The Congress of South African Trade Unions welcomes the release of the Presidential Advisory Panel on Land Reform and Agriculture’s Report and we call on government and Parliament to now move with speed to act on its progressive recommendations. These include the tabling of the long-delayed Expropriation Bill and the Amendment of Section 25 of the Constitution to allow for expropriation without compensation. This must happen without delay.
Land remains a ticking time bomb for this country and it will explode if we continue to ignore it. The majority of South Africans, in particular, Africans and the Coloured community, lack access to sufficient land.
People are unable to build decent homes in many urban areas and millions of South Africans are condemned to squalor in informal settlements and back yards.
We also want to see land given to farmworkers, emerging farmers, residents of rural and communal areas, who want to become farmers. The land issue remains an emotional scar and it needs to be resolved if we are to succeed in healing the nation and addressing the original sin of apartheid and colonialism; the systematic theft of land from the indigenous majority.
The federation has noted that AgriSA and others have already come out publicly to attack the Panel’s report in the hope of protecting the status quo and preserving the legacy of apartheid. This is neither helpful nor rational because the Panel has produced a logical and progressive map for the nation to address the land question. This must now be implemented and we cannot be held to ransom by people who want to preserve their inherited privileges.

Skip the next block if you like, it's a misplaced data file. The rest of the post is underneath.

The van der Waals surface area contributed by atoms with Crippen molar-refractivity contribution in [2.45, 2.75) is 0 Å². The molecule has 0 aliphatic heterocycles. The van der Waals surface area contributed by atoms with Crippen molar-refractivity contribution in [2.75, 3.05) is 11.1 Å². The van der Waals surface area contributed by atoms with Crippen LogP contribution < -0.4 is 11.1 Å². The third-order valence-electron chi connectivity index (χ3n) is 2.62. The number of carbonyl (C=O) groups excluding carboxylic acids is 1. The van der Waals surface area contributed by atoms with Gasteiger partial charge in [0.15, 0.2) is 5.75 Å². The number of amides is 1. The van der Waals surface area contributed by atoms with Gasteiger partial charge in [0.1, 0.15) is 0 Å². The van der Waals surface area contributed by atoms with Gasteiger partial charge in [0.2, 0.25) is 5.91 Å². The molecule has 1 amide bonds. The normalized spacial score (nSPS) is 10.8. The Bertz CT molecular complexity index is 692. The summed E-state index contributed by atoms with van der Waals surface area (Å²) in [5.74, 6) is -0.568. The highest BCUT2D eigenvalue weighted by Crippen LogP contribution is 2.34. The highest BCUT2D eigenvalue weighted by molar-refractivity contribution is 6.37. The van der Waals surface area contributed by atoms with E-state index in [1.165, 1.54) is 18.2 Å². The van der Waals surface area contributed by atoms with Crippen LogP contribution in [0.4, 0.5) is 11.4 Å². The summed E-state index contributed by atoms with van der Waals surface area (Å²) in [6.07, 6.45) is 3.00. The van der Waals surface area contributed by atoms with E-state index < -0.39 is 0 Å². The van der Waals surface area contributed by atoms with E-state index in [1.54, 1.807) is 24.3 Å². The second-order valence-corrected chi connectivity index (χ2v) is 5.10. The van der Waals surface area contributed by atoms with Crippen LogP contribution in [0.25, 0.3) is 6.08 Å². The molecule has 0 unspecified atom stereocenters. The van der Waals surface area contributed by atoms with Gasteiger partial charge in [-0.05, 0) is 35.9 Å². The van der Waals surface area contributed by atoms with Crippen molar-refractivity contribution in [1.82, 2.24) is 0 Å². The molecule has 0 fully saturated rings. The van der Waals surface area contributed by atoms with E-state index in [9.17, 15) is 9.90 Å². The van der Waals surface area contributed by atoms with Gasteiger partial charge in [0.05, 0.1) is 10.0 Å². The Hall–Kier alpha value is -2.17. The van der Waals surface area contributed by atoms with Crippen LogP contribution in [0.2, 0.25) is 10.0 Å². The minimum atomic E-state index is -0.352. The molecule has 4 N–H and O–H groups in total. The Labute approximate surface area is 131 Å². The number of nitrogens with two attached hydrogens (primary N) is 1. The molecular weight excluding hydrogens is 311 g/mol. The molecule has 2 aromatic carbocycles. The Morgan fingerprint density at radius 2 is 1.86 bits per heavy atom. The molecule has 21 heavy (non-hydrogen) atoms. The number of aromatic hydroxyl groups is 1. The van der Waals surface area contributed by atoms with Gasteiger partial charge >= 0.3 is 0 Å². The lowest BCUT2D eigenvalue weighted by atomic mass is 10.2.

Whilst government and Parliament must now be seized with processing the Expropriation Bill and amending Section 25, they must also wake up to the need to fast track the Preservation and Development of Agricultural Land Bill, the Regulation of Land Holdings Bill, the Restitution of Land Rights Amendment Bill and the Communal Land Tenure Bill.
These are critical to empowering the government to drive land reform and protect the rights of the dispossessed. Equally, the government must get its act together because passing laws is only one part of solving the land crisis. Emerging farmers must be given real support to survive and grow; this includes access to capital, training, equipment, transport and markets.
The government must do more to promote a buy local campaign and exports. Workers must be given access to decent land, housing and basic services close to their places of work and not dumped in far-flung poverty-stricken townships. For far too long the government has simply chosen to be complacent with its unworkable policies
Issued by COSATU
Cde Matthew Parks
COSATU Parliamentary Coordinator
Cell: 082 785 0687